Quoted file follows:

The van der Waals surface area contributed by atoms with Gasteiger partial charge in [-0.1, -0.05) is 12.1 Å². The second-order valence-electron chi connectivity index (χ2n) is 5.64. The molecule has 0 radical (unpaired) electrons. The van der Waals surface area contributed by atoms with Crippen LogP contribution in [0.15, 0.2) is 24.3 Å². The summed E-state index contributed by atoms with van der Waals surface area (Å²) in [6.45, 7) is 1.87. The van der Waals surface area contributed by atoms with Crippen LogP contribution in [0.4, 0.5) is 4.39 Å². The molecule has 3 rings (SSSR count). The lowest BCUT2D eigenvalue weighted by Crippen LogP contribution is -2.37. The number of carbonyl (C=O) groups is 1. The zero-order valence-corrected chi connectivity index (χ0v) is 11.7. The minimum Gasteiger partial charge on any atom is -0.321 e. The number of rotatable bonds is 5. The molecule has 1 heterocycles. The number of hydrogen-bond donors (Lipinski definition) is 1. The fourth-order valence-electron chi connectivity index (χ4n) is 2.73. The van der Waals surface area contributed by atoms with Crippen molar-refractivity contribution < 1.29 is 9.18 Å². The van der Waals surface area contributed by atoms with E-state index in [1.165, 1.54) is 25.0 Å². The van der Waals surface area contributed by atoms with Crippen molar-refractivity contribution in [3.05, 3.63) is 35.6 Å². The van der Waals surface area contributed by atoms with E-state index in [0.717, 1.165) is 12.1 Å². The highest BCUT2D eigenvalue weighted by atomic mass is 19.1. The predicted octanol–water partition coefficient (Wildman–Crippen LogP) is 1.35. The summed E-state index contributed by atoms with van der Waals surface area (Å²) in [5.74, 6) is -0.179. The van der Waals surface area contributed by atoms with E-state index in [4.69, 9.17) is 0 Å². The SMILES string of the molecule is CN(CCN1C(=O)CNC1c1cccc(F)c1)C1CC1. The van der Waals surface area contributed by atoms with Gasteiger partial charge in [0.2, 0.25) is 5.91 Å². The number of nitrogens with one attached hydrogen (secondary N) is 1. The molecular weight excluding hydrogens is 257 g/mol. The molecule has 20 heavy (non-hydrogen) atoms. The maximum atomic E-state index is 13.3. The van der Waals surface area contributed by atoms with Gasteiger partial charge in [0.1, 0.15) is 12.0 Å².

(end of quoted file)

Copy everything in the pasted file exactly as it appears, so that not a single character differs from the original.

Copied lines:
The van der Waals surface area contributed by atoms with Gasteiger partial charge in [-0.1, -0.05) is 12.1 Å². The second-order valence-electron chi connectivity index (χ2n) is 5.64. The molecule has 0 radical (unpaired) electrons. The van der Waals surface area contributed by atoms with Crippen LogP contribution in [0.15, 0.2) is 24.3 Å². The summed E-state index contributed by atoms with van der Waals surface area (Å²) in [6.45, 7) is 1.87. The van der Waals surface area contributed by atoms with Crippen LogP contribution in [0.4, 0.5) is 4.39 Å². The molecule has 3 rings (SSSR count). The lowest BCUT2D eigenvalue weighted by Crippen LogP contribution is -2.37. The number of carbonyl (C=O) groups is 1. The zero-order valence-corrected chi connectivity index (χ0v) is 11.7. The minimum Gasteiger partial charge on any atom is -0.321 e. The number of rotatable bonds is 5. The molecule has 1 heterocycles. The number of hydrogen-bond donors (Lipinski definition) is 1. The fourth-order valence-electron chi connectivity index (χ4n) is 2.73. The van der Waals surface area contributed by atoms with Crippen molar-refractivity contribution < 1.29 is 9.18 Å². The van der Waals surface area contributed by atoms with E-state index in [1.165, 1.54) is 25.0 Å². The van der Waals surface area contributed by atoms with Crippen molar-refractivity contribution in [3.05, 3.63) is 35.6 Å². The van der Waals surface area contributed by atoms with E-state index in [0.717, 1.165) is 12.1 Å². The highest BCUT2D eigenvalue weighted by atomic mass is 19.1. The predicted octanol–water partition coefficient (Wildman–Crippen LogP) is 1.35. The summed E-state index contributed by atoms with van der Waals surface area (Å²) in [5.74, 6) is -0.179. The van der Waals surface area contributed by atoms with E-state index in [4.69, 9.17) is 0 Å². The SMILES string of the molecule is CN(CCN1C(=O)CNC1c1cccc(F)c1)C1CC1. The van der Waals surface area contributed by atoms with Gasteiger partial charge in [0.2, 0.25) is 5.91 Å². The number of nitrogens with one attached hydrogen (secondary N) is 1. The molecular weight excluding hydrogens is 257 g/mol. The molecule has 20 heavy (non-hydrogen) atoms. The maximum atomic E-state index is 13.3. The van der Waals surface area contributed by atoms with Gasteiger partial charge in [0.1, 0.15) is 12.0 Å².